Maximizing Energy Efficiency through Vertically Integrated Dynamic Reconfigurability
Arrabi, Saad, Computer Engineering - School of Engineering and Applied Science, University of Virginia
Lach, John, Department of Electrical and Computer Engineering, University of Virginia
Power and energy consumption have become some of the main hurdles for performance advancement in modern digital systems. High transistor densities and clock speeds have created significant thermal and power delivery issues, and increasingly pervasive portable electronic devices have limited energy sources but high performance expectations. Power affects and is affected by almost every aspect of digital system design, enticing designers and researchers to approach this problem from every possible aspect.
This work explores two such aspects: dynamic reconfigurability and vertical integration. Dynamic reconfigurability is the ability to change the configuration of the system dynamically during runtime, and vertical integration is using low-level design information in high-level decisions (and vice-versa) as well as co-optimizing multiple design levels simultaneously. Both of these concepts can be targeted to various system metrics; in this work, they are used to reduce the total energy consumption of the system with the goal of increasing system battery lifetime while still providing the necessary performance and functional capabilities.
This work explores dynamic reconfigurability and vertical integration through the use of three practical systems. We go through the steps and analysis in designing these systems that will show the potential benefits of our methods. Through the steps of designing the systems, we show the impact of several significant aspects of vertically integrated dynamically configurable systems, thus providing a framework for identifying potential benefits of reconfigurability and co-optimization and for general guidelines of how to implement them on other systems. We also look at the granularity of configurability and the overhead that it incurs, as well as the circuit-level details and information that might affect and be affected by architectural or system-level decisions.
The first system is a wireless body sensor node that consumes most of its energy wirelessly transmitting data. We investigate how adaptive software can compress the data before sending without sacrificing information using only the limited processing and memory resources that typically reside on body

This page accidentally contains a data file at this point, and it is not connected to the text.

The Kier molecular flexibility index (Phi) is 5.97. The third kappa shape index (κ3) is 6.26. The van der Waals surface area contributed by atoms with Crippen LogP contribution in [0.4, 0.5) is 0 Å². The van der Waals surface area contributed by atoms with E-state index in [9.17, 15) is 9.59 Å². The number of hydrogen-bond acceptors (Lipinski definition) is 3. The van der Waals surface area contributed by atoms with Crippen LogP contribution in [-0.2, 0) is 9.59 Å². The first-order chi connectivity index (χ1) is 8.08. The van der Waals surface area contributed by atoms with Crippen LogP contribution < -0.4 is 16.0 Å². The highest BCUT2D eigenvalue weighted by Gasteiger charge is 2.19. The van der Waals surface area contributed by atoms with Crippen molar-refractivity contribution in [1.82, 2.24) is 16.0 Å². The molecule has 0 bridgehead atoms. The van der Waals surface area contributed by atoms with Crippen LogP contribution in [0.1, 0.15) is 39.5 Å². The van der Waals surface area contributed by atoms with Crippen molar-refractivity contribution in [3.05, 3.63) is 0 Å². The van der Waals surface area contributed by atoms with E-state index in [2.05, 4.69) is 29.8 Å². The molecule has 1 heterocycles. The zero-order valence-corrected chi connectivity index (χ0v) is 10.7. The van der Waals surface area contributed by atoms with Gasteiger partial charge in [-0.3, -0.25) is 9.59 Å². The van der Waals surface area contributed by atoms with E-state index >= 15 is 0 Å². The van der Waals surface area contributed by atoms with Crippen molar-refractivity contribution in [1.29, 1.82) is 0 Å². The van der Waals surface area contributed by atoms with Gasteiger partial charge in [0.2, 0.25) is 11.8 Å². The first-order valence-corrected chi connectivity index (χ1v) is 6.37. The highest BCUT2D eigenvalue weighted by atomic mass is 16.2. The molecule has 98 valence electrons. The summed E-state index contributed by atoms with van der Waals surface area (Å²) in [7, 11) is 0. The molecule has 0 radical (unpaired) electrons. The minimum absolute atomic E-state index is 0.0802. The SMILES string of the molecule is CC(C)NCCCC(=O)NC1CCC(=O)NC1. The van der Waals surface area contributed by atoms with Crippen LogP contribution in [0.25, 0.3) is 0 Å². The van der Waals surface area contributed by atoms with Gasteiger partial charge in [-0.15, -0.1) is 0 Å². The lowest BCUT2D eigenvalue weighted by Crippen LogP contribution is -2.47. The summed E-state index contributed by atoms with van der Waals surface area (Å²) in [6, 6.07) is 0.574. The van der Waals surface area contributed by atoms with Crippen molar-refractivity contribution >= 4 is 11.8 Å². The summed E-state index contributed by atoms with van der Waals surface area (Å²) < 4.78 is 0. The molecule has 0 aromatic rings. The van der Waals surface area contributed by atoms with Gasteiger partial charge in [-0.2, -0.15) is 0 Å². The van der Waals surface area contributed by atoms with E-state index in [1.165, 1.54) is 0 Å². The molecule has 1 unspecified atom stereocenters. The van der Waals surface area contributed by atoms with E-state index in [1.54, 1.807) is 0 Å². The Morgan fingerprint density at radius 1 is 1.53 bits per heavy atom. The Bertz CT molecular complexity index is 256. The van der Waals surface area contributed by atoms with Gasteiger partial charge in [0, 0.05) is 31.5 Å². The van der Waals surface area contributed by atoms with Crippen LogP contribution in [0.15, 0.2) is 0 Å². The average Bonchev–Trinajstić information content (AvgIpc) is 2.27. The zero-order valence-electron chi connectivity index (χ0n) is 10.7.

sensors. We go through the various aspects that affect our solution and the different design levels we have to take into account when applying the compression.
The second example system is a custom digital signal-processing system utilizing Panoptic Dynamic Voltage Scaling (PDVS), in which we investigate adding fine-grained spatial and temporal granularities of voltage scaling to the processor. We use a vertically integrated approach to explore the trade-offs of the ability to switch the voltage of a single arithmetic component (spatial) for a single operation (temporal), as well as the different variables that need to be considered for scheduling such systems.
The third system is a Field Programmable Core Array (FPCA), in which we investigate various methods for creating a configurable processor capable of switching between SISD, SIMD, and MIMD configurations. In this system, we also characterize the trade-offs of different levels of configurability and analyze the effect of the circuit overheads on the architectural design of the system.
By studying the various design aspects of these three systems and their effects on system-level tradeoffs through simulations and physical measurements, we present some of the main variables as well as simple guidelines to consider when adding dynamic configurability and vertical integration to system designs.
PHD (Doctor of Philosophy)
low energy, low power, configurability, dynamic reconfigurability, vertical integration, co-optimization, computer architecture, energy efficiency
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